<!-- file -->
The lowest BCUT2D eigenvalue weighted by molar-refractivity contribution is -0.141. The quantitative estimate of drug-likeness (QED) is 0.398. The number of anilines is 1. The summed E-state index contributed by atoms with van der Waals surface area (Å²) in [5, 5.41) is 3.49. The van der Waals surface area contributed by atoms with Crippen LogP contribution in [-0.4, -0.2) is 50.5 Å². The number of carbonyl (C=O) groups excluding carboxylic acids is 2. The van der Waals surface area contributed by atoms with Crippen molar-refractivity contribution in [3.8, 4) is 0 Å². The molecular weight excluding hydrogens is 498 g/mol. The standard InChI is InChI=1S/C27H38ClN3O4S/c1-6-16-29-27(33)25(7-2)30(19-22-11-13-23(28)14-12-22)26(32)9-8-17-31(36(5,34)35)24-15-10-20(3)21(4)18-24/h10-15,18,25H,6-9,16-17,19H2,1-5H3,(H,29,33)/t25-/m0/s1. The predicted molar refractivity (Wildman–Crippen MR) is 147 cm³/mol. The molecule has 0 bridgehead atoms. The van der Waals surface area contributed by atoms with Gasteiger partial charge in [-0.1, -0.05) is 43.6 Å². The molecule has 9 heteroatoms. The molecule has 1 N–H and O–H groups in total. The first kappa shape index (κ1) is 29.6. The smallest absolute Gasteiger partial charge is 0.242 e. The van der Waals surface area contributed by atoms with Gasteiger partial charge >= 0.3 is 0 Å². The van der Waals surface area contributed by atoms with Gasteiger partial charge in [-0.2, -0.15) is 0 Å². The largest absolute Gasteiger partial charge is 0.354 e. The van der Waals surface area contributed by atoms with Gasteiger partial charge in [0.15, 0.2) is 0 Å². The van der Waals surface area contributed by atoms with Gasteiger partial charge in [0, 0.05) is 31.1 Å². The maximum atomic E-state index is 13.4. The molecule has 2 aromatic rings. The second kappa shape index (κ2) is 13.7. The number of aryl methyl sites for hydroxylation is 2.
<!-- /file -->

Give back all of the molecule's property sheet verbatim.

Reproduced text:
The lowest BCUT2D eigenvalue weighted by molar-refractivity contribution is -0.141. The quantitative estimate of drug-likeness (QED) is 0.398. The number of anilines is 1. The summed E-state index contributed by atoms with van der Waals surface area (Å²) in [5, 5.41) is 3.49. The van der Waals surface area contributed by atoms with Crippen LogP contribution in [-0.4, -0.2) is 50.5 Å². The number of carbonyl (C=O) groups excluding carboxylic acids is 2. The van der Waals surface area contributed by atoms with Crippen molar-refractivity contribution in [3.8, 4) is 0 Å². The molecular weight excluding hydrogens is 498 g/mol. The standard InChI is InChI=1S/C27H38ClN3O4S/c1-6-16-29-27(33)25(7-2)30(19-22-11-13-23(28)14-12-22)26(32)9-8-17-31(36(5,34)35)24-15-10-20(3)21(4)18-24/h10-15,18,25H,6-9,16-17,19H2,1-5H3,(H,29,33)/t25-/m0/s1. The predicted molar refractivity (Wildman–Crippen MR) is 147 cm³/mol. The molecule has 0 bridgehead atoms. The van der Waals surface area contributed by atoms with Gasteiger partial charge in [-0.1, -0.05) is 43.6 Å². The molecule has 9 heteroatoms. The molecule has 1 N–H and O–H groups in total. The first kappa shape index (κ1) is 29.6. The smallest absolute Gasteiger partial charge is 0.242 e. The van der Waals surface area contributed by atoms with Gasteiger partial charge >= 0.3 is 0 Å². The van der Waals surface area contributed by atoms with Gasteiger partial charge in [-0.2, -0.15) is 0 Å². The largest absolute Gasteiger partial charge is 0.354 e. The van der Waals surface area contributed by atoms with Gasteiger partial charge in [0.15, 0.2) is 0 Å². The van der Waals surface area contributed by atoms with Gasteiger partial charge in [0, 0.05) is 31.1 Å². The maximum atomic E-state index is 13.4. The molecule has 2 aromatic rings. The second kappa shape index (κ2) is 13.7. The number of aryl methyl sites for hydroxylation is 2.